No matter how exciting some new vision or idea may appear to be, we should give the matter time, and test the spirits before embracing it too readily. Is the hand of heaven really on it? If it is, then we need not attempt to ‘whip up’ the fire from heaven by our own emotional fervour. We can look to the Lord in full confidence that those who wait on the Lord shall not be put to shame.

Fourthly, those who claim that the Church has inherited all God’s promises for Israel, would do well to ponder the fact that there are more than seventy references to Israel in the New Testament. In all but one of these, it is unequivocally clear that Israel stands for literal Israel, and not for the Church. To substitute the one for the other has been the cause of much needless error and confusion. God selected the Jews for much the same reason that He chose us: to be a demonstration to the world of what He can do through a small, stubborn and insignificant people. And He does not forget His promises!(10)

Fifthly, it is salutary to note that many of the most effective prayers of Scripture are extremely short and succinct. Unlike the prolonged ravings of the prophets of Baal, Elijah’s prayer for fire to fall was both brief and to the point. It consisted of just two verses and fewer than sixty words. What a contrast to certain prayer meetings we have all endured!

Finally, we can take heart from Elijah’s confrontation of the Baals. The power of God is able to break through in any situation. The episode is a challenge for us not to be afraid to commit ourselves wholeheartedly when the Lord calls us into action against the powers of darkness.

Members of Wellspring, the worship group I work with, were ministering recently in the cathedral in Karachi. (There has been much discrimination in Pakistan against the Christian community).

As they prayed for the Spirit of God to come on the gathering, several people outside the building saw flashes of what looked like lightning illuminating the sky around the cathedral.

So impressive were these manifestations that one local witness thought a power station was blowing up! Inside, many were being converted, healed, delivered and filled with the Spirit of God. We can take heart. God will move in power when our prayers stem from a heart that has been touched by His fire.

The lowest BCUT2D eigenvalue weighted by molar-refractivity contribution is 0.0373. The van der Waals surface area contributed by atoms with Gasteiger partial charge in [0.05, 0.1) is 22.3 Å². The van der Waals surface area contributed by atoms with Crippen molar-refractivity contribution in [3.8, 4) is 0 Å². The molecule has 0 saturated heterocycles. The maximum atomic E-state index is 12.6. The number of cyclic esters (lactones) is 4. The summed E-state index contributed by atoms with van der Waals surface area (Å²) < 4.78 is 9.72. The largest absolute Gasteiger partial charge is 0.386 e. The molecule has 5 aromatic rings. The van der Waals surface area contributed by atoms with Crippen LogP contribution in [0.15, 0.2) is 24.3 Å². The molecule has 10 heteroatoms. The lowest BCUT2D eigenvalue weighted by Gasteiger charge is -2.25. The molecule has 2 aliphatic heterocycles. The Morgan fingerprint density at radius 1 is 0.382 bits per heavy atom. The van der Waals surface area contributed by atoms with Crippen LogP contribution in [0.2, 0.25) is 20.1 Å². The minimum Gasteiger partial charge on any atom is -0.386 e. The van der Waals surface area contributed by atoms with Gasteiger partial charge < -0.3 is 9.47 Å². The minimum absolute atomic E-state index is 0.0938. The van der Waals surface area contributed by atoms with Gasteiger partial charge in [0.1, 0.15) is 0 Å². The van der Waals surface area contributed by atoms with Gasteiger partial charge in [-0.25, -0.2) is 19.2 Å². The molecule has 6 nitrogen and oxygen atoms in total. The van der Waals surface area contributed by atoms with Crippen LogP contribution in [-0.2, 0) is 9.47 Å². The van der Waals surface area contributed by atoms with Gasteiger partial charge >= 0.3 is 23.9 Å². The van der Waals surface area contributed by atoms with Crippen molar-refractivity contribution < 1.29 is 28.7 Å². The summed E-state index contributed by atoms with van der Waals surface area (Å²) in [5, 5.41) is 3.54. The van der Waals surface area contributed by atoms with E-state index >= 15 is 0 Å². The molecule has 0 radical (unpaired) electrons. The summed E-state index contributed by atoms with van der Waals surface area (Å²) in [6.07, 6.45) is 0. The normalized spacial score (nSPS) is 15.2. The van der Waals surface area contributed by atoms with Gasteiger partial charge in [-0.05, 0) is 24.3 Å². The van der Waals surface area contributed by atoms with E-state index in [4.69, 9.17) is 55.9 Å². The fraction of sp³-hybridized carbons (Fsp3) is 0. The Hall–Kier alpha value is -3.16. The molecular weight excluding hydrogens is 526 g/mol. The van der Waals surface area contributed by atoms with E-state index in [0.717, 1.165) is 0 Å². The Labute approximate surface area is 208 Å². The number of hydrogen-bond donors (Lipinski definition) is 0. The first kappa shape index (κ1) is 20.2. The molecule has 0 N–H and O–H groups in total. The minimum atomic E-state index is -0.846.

True faith will never be disappointed.(11)

Moreover, those who have trusted the Lord in the face of apparent impossibilities acquire a degree of spiritual confidence that blesses many other people.


God is looking for people who will pray for His fire to fall on situations which may appear as outwardly daunting as that which Elijah faced on Mount Carmel. Specifically lift one or two of these dilemmas to the Lord now.(12)


Thank You, Lord, for the passion You gave Elijah, and for the clarity of his faith. Release more of this power in our lives, and in the heart of your Church.

May it burn up unbelief and confusion, and set us free of much that has robbed our faith.

Right now we take our stand against the specific difficulties that Satan has targeted against us, and release Your power into the work and visions You have set before us. We look less to how big the storm, is, and more to how big You are.

In Jesus’ name, Amen.

Previous chapter – Interfacing with the World
Next Chapter – The Ministry of Heaven


1 1 Kings 18:17-19
2 Cf Joshua 24:14-27. The Israelites had been vacillating between belief and paganism almost since the day they had left Egypt.
3 1 Kings 18:21-24, cf Isaiah 55:2, John 6:27. In the Hebrew, to ‘waver’ means to ‘dance’ between two opinions. 4 1 Kings 18:21-24
5 Moses had likewise performed miracles that even the greatest magicians of Egypt had been unable to emulate. The bull, incidentally, was a focus of Baal worship. Genesis 13:8-12, Exodus 7:8-8:19
6 Revelation 13:13
7 cf Isaiah 14:4-20; Revelation 18
8 1 Kings 18:36-38. Presumably the water had been specially hauled up the mountainside beforehand.
9 David Pawson once instigated a search around the scene of this incineration. Discovering a fragment of unusually hard rock he sent it away for geological examination. The analyst declared that the fragment, whatever it was, had been exposed to a sudden heat of almost unimaginable temperature!
10 Romans 11:11-29
11 Romans 10:11
12 It is wise to be aware, though, that if we are putting anything else in the place of God (our own pleasures, desires, relationships or money) the fire of God will ultimately consume these things! Cf 1 Corinthians 3:12-15 and 2 Corinthians 10:3-6″